Mr. Ellis reminisces about 31 years at Malvern Prep
After years of teaching young students grammar and writing skills, working the admissions of the middle school, and managing Malvern’s literary magazine, Impressions, Mr. Gerald Ellis is stepping down from his many positions and retiring at the end of this year.
While saying goodbye to the classroom, Mr. Ellis made clear that he will not be saying goodbye to the Malvern community. We sat down with Mr. Ellis to reminiscence on his years at Malvern and talk about the future for him and the school.
TH: How did you first get started teaching at Malvern?
GE: I’ve been working full-time for 45 years and 41 of those years I was a full-time educator. I came to Malvern in 1983, so this is my 31st year at Malvern Prep.
I’ve been blessed work in so many different capacities, particularly at Malvern. English teacher and counselor (both upper school and middle school), admissions director, its been such a great privilege. I was admissions director of the middle school for 20 years, which was a joy. In terms of involvement, I have been blessed to be involved in things that a love as a whole person. Its kind of typical, I think, to be a fully immersed Malvern educator. I’ve been able to coach football over the years, I’ve been the moderator of the Impressions literary magazine, I’ve been involved with MECO for about 29 years. MECO, which is a joy. It’s such a strength of the school. I’ve worked with Christian service. One of my greatest privileges is to be the eucharistic minister at Malvern. I continue to love what we do, things like Best Nest.
I think that covers many of the things I’ve been fortunate enough to be involved with at Malvern.
TH: So, you’re retiring at the end of this year?
GE: Yes, I’m retiring at the end of this year, technically. I will teach summer classes in June and my last day as an employee at Malvern will be August 31st. But “retired” does not mean excommunicated from the Malvern family, in fact its the opposite. We all plan to continue to be part of the Malvern family. I’ll definitely be involved with supporting the teams, the theater groups, the music program, Best Nest, and especially MECO. We all plan on attending graduations. [Retirees] are still part of the Malvern family. I think that’s important.
TH: What would you say is your favorite experience of Malvern?
GE: The relationships have been and continue to be the most wonderful part of the Malvern experience from the first day I set foot on campus in 1983 and met Father Duffy and Mr. Stewart. My goal at the time was (and continues to be) to build Malvern one relationship at a time. To this day, I still firmly believe that the caritas at Malvern makes Malvern unique. It makes Malvern very very special, among other things. The caritas and the people. You can take that anywhere. The people in the classroom, the people on the wrestling mats, MECO, wherever we are.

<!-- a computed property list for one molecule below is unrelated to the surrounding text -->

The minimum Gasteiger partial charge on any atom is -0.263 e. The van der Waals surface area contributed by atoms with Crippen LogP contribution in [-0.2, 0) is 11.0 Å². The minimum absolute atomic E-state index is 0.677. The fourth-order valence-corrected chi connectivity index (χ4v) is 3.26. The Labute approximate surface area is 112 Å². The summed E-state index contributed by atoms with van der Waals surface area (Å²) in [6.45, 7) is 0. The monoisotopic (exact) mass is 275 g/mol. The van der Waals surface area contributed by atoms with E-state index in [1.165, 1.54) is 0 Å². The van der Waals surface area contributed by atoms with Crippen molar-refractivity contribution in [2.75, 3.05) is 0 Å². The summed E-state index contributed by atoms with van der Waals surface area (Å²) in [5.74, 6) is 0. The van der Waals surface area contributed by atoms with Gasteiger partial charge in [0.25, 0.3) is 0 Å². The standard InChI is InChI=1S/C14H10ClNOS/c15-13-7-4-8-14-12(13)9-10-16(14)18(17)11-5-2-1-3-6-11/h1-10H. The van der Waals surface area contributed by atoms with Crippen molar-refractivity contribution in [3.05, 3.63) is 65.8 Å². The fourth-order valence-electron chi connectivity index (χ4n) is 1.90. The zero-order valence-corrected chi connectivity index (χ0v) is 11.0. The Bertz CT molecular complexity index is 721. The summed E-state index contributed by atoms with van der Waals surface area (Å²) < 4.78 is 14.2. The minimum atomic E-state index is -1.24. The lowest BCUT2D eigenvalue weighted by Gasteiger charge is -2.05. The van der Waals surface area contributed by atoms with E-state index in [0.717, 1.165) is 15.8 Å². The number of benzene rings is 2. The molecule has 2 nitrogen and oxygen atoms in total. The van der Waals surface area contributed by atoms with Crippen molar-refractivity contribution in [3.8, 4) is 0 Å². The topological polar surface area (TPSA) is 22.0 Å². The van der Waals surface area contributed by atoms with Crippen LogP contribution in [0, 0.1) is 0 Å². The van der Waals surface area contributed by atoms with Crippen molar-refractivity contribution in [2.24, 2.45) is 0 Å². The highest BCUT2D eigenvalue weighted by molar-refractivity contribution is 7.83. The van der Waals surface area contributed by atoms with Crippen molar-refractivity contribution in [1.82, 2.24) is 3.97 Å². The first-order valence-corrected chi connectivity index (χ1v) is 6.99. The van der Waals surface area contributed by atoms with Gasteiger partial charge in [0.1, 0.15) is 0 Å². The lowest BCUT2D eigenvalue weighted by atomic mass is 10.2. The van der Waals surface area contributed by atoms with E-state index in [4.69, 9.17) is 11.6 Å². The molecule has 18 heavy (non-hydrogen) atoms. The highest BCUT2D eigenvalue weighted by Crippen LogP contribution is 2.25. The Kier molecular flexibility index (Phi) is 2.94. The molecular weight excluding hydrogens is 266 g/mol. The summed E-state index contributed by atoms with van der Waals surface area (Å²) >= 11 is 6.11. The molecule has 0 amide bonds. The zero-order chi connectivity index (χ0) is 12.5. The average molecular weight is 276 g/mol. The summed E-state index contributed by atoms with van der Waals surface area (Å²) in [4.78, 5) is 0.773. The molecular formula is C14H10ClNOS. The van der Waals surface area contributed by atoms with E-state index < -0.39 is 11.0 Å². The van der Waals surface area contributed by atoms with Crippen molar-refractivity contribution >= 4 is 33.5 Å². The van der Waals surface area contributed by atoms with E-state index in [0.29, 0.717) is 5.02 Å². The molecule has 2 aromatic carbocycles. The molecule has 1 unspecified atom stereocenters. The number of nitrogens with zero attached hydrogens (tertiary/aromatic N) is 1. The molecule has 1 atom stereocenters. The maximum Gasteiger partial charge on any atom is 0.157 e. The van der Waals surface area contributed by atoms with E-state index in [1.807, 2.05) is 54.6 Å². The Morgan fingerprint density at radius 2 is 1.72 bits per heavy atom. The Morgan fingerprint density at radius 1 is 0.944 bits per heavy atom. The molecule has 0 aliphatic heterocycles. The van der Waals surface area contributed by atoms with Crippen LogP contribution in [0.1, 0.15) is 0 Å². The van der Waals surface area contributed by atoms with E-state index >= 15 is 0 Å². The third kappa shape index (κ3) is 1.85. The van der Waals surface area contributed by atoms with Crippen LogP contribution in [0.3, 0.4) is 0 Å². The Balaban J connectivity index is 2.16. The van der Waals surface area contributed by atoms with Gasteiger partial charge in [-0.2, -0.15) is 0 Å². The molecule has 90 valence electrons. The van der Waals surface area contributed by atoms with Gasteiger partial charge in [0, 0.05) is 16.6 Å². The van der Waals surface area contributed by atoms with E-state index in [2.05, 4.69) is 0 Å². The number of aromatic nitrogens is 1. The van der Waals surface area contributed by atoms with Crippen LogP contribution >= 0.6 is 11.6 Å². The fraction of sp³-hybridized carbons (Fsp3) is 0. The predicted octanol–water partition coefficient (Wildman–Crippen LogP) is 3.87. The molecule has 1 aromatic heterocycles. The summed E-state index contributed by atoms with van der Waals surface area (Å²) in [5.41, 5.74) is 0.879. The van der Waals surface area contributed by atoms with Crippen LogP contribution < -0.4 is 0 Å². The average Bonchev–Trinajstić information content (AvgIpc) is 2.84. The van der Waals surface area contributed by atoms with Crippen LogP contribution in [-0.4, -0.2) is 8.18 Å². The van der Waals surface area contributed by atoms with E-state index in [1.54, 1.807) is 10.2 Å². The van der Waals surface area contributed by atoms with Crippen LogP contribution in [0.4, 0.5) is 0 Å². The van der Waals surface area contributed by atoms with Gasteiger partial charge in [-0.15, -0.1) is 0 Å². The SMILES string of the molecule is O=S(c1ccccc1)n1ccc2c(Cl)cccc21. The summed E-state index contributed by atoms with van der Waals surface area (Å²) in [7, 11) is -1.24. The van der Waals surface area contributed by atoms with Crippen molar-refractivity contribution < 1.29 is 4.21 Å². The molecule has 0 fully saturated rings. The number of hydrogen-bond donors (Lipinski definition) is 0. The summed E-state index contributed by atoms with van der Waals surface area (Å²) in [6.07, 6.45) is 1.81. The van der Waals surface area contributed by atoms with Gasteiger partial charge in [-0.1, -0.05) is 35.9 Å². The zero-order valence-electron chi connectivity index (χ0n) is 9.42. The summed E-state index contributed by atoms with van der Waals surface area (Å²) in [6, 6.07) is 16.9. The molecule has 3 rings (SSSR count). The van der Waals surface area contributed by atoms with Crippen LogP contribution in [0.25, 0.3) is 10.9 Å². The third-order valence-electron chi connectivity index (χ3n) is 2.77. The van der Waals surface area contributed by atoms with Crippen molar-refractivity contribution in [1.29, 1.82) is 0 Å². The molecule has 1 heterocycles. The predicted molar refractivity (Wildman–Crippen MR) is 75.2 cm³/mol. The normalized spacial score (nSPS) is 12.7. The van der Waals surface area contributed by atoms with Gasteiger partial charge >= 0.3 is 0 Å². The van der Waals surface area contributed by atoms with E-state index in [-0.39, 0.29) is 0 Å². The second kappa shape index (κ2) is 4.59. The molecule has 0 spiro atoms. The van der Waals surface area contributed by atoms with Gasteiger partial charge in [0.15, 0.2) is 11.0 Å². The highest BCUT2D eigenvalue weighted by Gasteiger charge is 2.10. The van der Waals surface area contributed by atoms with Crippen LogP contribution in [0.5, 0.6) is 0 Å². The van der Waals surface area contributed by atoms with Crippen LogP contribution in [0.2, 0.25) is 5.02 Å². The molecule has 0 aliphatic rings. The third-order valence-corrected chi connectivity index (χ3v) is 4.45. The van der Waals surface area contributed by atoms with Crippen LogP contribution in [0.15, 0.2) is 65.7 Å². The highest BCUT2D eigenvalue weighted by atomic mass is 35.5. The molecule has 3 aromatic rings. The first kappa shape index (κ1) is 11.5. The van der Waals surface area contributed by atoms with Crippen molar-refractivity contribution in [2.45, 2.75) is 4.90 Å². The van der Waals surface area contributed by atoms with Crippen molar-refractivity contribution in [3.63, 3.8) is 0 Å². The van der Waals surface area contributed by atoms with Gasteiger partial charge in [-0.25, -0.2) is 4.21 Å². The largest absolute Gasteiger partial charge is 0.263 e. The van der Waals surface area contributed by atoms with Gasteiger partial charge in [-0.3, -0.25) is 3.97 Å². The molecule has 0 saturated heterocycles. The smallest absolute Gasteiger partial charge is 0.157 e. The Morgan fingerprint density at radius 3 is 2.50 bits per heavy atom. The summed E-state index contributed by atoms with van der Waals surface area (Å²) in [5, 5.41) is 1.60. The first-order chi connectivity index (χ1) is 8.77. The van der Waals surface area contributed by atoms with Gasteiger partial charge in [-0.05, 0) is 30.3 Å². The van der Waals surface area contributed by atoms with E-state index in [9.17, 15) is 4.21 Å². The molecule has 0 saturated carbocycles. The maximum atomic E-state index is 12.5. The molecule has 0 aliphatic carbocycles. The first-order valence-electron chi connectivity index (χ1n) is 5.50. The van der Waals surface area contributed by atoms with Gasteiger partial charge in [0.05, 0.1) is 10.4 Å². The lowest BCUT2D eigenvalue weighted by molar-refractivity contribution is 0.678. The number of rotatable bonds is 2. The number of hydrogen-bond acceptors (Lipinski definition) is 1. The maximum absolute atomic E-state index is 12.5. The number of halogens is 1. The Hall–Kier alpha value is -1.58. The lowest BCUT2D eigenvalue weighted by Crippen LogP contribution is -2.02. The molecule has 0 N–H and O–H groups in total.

TH: So, as one who has been at Malvern for a while, what are you thoughts on 21st century learning and all the changes it brings with it?
GE: Project-based learning is interesting. It seems to be something going on across the country. I believe its important that we follow where the future is going. I also think it’s important to blend the best of learning experiences. Project-based learning is important. Collaboration is very important. Learning content is important. So the students need to learn fundamental skills to have the ability to compute and calculate. I think its important to take the best of educational techniques and utilize them in a beautiful blend that’ll foster maximum learning.
TH: What would you say is your opinion on the destruction of the library and creation of the learning commons?
GE: (Laughs) Oh gosh. It’s hard for a guy my age to go into that building and not see the stacks of books and all those things. I loved it. That was very difficult for me to accept, but accept we have and I bring my classes over there quite often to learn in that environment using the chromebooks and those facilities.
TH: What do you plan to do after retirement?
GE: After full time for 45 years, I have plans to spend time with my beloved family and friends, especially my dear wife. It’s not like I’m gonna just jump out and run around like a crazy man in retirement, because there’s plenty that I can do. My wife and I are very involved in our parish, St.Teresa of Ávila, and we can do so many things because it’s like an extension of our family. I think our goals are to do what our Lord calls us to do each day. There’s also plenty of work I do at home. Getting the house in shape and things like that. There’s some writing to put together, collections of years of poetry, or “prosetry” as I call it. There’ll be opportunities to serve, and we’ll open ourselves up to that.